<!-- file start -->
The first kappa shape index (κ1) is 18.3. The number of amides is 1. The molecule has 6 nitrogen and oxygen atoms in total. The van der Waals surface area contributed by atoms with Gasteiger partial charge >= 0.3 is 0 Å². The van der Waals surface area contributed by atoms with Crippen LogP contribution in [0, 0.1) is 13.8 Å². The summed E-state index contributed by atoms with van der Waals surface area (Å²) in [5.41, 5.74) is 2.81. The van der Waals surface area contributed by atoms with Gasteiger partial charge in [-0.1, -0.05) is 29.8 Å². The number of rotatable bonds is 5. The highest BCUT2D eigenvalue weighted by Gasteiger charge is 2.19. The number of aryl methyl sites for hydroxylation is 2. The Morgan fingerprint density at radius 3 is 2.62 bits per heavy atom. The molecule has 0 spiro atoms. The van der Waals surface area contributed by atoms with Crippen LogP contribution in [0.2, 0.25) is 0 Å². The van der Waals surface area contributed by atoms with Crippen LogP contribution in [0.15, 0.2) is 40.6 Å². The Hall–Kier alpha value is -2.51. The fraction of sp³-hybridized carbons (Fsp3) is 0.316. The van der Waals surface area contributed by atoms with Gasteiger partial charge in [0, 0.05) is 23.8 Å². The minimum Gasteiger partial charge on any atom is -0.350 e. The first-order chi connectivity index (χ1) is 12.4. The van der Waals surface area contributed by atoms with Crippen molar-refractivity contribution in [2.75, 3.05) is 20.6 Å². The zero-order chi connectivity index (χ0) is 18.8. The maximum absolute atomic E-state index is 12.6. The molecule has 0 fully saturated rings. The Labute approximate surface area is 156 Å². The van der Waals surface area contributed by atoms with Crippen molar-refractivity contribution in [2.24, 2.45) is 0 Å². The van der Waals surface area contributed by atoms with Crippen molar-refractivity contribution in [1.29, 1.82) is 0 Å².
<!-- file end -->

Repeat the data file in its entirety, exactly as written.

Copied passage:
The first kappa shape index (κ1) is 18.3. The number of amides is 1. The molecule has 6 nitrogen and oxygen atoms in total. The van der Waals surface area contributed by atoms with Gasteiger partial charge >= 0.3 is 0 Å². The van der Waals surface area contributed by atoms with Crippen LogP contribution in [0, 0.1) is 13.8 Å². The summed E-state index contributed by atoms with van der Waals surface area (Å²) in [5.41, 5.74) is 2.81. The van der Waals surface area contributed by atoms with Gasteiger partial charge in [-0.1, -0.05) is 29.8 Å². The number of rotatable bonds is 5. The highest BCUT2D eigenvalue weighted by Gasteiger charge is 2.19. The number of aryl methyl sites for hydroxylation is 2. The Morgan fingerprint density at radius 3 is 2.62 bits per heavy atom. The molecule has 0 spiro atoms. The van der Waals surface area contributed by atoms with Crippen LogP contribution in [0.2, 0.25) is 0 Å². The van der Waals surface area contributed by atoms with Crippen LogP contribution in [0.15, 0.2) is 40.6 Å². The Hall–Kier alpha value is -2.51. The fraction of sp³-hybridized carbons (Fsp3) is 0.316. The van der Waals surface area contributed by atoms with Gasteiger partial charge in [0, 0.05) is 23.8 Å². The minimum Gasteiger partial charge on any atom is -0.350 e. The first-order chi connectivity index (χ1) is 12.4. The van der Waals surface area contributed by atoms with Crippen molar-refractivity contribution in [2.75, 3.05) is 20.6 Å². The zero-order chi connectivity index (χ0) is 18.8. The maximum absolute atomic E-state index is 12.6. The molecule has 0 fully saturated rings. The Labute approximate surface area is 156 Å². The van der Waals surface area contributed by atoms with Crippen molar-refractivity contribution in [2.24, 2.45) is 0 Å². The van der Waals surface area contributed by atoms with Crippen molar-refractivity contribution in [1.29, 1.82) is 0 Å².